19 dead as West Coast wildfires rage and cause world's worst air quality

West Coast fires produce world's worst air quality.

An estimated 500,000 Oregon residents are facing evacuation because of the wildfires that have burned hundreds of thousands of acres, according to the Oregon Office of Emergency Management.

The nearly 70 active wildfires raging along the West Coast have produced the worst air quality on the planet. Portland, Seattle and San Francisco were the top-three worst, according to IQ Air, as of Friday night. Los Angeles ranked seventh.

At least 26 people have been killed this year in the fires, including 19 just this week.

Amid the devastating blazes, Oregon Gov. Kate Brown issued an executive order to combat price gouging. This is in response, she said, to reports that some essential consumer goods and services, especially lodging, saw outsized price increases.

"During a statewide emergency, it is absolutely unacceptable to price-gouge Oregonians who have already been hard hit and are facing devastating loss," Brown said in a statement Thursday.

As of Saturday morning, there were 37 active fires burning more than 1 million acres, or 1,500 square miles, in Oregon. The largest, the Beachie Creek Fire, has burned at least 186,000 acres and was 0% contained. The fire has killed at least two people and injured at least four others.

The Holiday Farm Fire has burned more than 156,000 acres and was 0% contained. One person was found dead Friday in a home within the perimeter of the fire, the Lane County Sheriff’s Office said. The Lionshead Fire, which has burned more than 136,000 acres and injured at least four people, was 5% contained.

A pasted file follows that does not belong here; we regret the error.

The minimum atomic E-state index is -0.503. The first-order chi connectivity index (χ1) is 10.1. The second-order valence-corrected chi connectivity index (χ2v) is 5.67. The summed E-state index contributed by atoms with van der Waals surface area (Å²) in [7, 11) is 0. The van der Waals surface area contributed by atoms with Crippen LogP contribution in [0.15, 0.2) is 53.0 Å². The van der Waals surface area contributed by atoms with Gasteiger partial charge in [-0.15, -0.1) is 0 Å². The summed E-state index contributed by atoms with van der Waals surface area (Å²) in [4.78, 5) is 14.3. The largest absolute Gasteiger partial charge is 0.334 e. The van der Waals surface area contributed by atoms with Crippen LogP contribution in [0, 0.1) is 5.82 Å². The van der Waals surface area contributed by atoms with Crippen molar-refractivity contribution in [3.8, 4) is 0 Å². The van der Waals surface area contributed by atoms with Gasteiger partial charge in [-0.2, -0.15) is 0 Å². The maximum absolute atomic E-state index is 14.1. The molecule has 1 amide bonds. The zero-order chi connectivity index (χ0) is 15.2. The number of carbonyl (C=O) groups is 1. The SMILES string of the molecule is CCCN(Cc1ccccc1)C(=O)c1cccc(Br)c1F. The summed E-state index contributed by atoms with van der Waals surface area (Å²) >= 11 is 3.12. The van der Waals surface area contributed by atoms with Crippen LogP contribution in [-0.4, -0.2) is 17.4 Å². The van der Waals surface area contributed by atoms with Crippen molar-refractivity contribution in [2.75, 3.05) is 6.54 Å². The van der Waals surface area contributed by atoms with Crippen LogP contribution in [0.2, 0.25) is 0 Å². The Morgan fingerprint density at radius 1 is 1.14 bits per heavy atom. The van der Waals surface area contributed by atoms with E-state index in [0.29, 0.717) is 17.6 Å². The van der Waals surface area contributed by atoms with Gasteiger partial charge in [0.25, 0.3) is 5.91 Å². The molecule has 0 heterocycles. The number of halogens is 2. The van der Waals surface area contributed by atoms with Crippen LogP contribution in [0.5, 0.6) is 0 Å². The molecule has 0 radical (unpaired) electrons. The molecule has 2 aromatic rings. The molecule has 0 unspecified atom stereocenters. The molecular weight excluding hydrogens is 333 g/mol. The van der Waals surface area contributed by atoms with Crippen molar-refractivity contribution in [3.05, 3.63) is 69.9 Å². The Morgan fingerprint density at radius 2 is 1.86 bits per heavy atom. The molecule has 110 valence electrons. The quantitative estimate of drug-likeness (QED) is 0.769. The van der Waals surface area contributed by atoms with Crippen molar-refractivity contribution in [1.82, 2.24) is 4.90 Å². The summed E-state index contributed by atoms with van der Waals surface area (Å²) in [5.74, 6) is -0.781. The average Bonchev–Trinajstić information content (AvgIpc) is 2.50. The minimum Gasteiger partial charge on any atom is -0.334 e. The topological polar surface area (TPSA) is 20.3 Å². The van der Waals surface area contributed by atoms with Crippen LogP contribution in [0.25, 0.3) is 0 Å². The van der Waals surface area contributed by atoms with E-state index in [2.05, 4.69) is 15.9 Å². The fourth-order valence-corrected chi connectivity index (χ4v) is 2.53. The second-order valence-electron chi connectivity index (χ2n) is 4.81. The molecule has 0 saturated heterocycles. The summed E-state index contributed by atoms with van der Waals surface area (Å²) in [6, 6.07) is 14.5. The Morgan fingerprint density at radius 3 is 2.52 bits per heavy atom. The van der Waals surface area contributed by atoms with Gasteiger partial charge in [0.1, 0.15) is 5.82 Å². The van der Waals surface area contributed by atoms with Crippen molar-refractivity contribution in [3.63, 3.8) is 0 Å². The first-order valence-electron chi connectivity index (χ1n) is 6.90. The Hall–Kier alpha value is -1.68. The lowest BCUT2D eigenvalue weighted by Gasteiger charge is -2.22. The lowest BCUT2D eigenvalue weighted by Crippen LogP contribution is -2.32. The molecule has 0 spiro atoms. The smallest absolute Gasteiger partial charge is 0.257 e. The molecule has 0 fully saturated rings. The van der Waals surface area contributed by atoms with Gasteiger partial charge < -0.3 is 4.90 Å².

The Riverside Fire, at 130,000 acres and 0% containment, and the Archie Creek Fire, at more than 107,000 acres and 0% containment, were still raging, authorities said.

"Thousands of evacuated Oregonians are sleeping in motels, on cots in shelters, or with friends/family," Brown tweeted. "Please know that we are doing everything in our power to fight these fires."

As state and local emergency responders continue their heroic work, they'll now be getting some additional federal help.

A day after a delegation of Oregon lawmakers sent a letter to President Donald Trump asking for disaster assistance, he approved the state's emergency declaration.

"The President's action authorizes the Department of Homeland Security, Federal Emergency Management Agency (FEMA), to coordinate all disaster relief efforts which have the purpose of alleviating the hardship and suffering caused by the emergency on the local population, and to provide appropriate assistance for required emergency measures ... to save lives and to protect property and public health and safety, and to lessen or avert the threat of a catastrophe," a statement from the White House said.

In California, at least 14,000 firefighters were one the front lines Friday battling 28 major active wildfires. Many firefighters there have braved the grueling conditions for almost a month straight. Since the beginning of the year, wildfires have scorched a combined 3.1 million acres -- an area larger than Connecticut.

The North Complex Fire, formerly known as the Bear Fire, has burned more than 252,500 acres, was 23% contained and has resulted in at least 10 deaths. It also destroyed at least 2,000 structures.

California Gov. Gavin Newsom declared a state of emergency Thursday for Siskiyou County, where the Slater Fire was at 140,000 acres and 0% contained.

Six of the top 20 largest wildfires in California history have occurred this year.

The August Complex Fire had covered at least 491,600 acres and was 25% contained, while the El Dorado Fire near San Bernardino reached 13,000 acres and was 31% contained.

In Washington, the Cold Springs Fire in Okanogan County reached 187,000 acres and was 25% contained. A young child was killed in that fire earlier this week, with both parents suffering critical burn injuries.